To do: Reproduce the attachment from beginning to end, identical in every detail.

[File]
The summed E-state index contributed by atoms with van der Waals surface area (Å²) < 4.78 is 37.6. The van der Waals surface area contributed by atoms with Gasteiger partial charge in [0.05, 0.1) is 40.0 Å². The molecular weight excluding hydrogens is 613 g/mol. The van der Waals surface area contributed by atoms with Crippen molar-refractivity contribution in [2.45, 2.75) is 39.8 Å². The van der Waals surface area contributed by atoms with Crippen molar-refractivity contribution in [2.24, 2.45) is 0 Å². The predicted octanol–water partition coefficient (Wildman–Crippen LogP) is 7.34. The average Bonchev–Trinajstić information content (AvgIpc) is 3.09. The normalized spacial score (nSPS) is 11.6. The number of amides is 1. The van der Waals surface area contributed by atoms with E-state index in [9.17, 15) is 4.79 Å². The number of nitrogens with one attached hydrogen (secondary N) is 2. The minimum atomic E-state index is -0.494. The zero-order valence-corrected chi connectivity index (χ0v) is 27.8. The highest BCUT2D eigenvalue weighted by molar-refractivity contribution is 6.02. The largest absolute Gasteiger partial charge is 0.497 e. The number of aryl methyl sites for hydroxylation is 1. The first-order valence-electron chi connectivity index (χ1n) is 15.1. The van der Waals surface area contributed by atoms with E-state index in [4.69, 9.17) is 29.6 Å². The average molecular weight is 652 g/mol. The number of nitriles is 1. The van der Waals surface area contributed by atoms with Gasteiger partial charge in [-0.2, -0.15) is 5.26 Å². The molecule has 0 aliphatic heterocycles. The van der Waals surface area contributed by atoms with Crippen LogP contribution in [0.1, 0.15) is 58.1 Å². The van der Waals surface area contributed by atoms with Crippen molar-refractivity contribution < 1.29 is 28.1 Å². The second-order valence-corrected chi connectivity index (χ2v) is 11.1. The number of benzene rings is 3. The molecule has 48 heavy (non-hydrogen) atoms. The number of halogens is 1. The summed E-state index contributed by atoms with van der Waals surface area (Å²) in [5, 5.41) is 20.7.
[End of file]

The summed E-state index contributed by atoms with van der Waals surface area (Å²) < 4.78 is 37.6. The van der Waals surface area contributed by atoms with Gasteiger partial charge in [0.05, 0.1) is 40.0 Å². The molecular weight excluding hydrogens is 613 g/mol. The van der Waals surface area contributed by atoms with Crippen molar-refractivity contribution in [2.45, 2.75) is 39.8 Å². The van der Waals surface area contributed by atoms with Crippen molar-refractivity contribution in [2.24, 2.45) is 0 Å². The predicted octanol–water partition coefficient (Wildman–Crippen LogP) is 7.34. The average Bonchev–Trinajstić information content (AvgIpc) is 3.09. The normalized spacial score (nSPS) is 11.6. The number of amides is 1. The van der Waals surface area contributed by atoms with E-state index in [9.17, 15) is 4.79 Å². The number of nitrogens with one attached hydrogen (secondary N) is 2. The minimum atomic E-state index is -0.494. The zero-order valence-corrected chi connectivity index (χ0v) is 27.8. The highest BCUT2D eigenvalue weighted by molar-refractivity contribution is 6.02. The largest absolute Gasteiger partial charge is 0.497 e. The number of aryl methyl sites for hydroxylation is 1. The first-order valence-electron chi connectivity index (χ1n) is 15.1. The van der Waals surface area contributed by atoms with E-state index in [4.69, 9.17) is 29.6 Å². The average molecular weight is 652 g/mol. The number of nitriles is 1. The van der Waals surface area contributed by atoms with Gasteiger partial charge in [-0.2, -0.15) is 5.26 Å². The molecule has 0 aliphatic heterocycles. The van der Waals surface area contributed by atoms with Crippen LogP contribution in [0.1, 0.15) is 58.1 Å². The van der Waals surface area contributed by atoms with Crippen molar-refractivity contribution < 1.29 is 28.1 Å². The second-order valence-corrected chi connectivity index (χ2v) is 11.1. The number of benzene rings is 3. The molecule has 48 heavy (non-hydrogen) atoms. The number of halogens is 1. The summed E-state index contributed by atoms with van der Waals surface area (Å²) in [5, 5.41) is 20.7.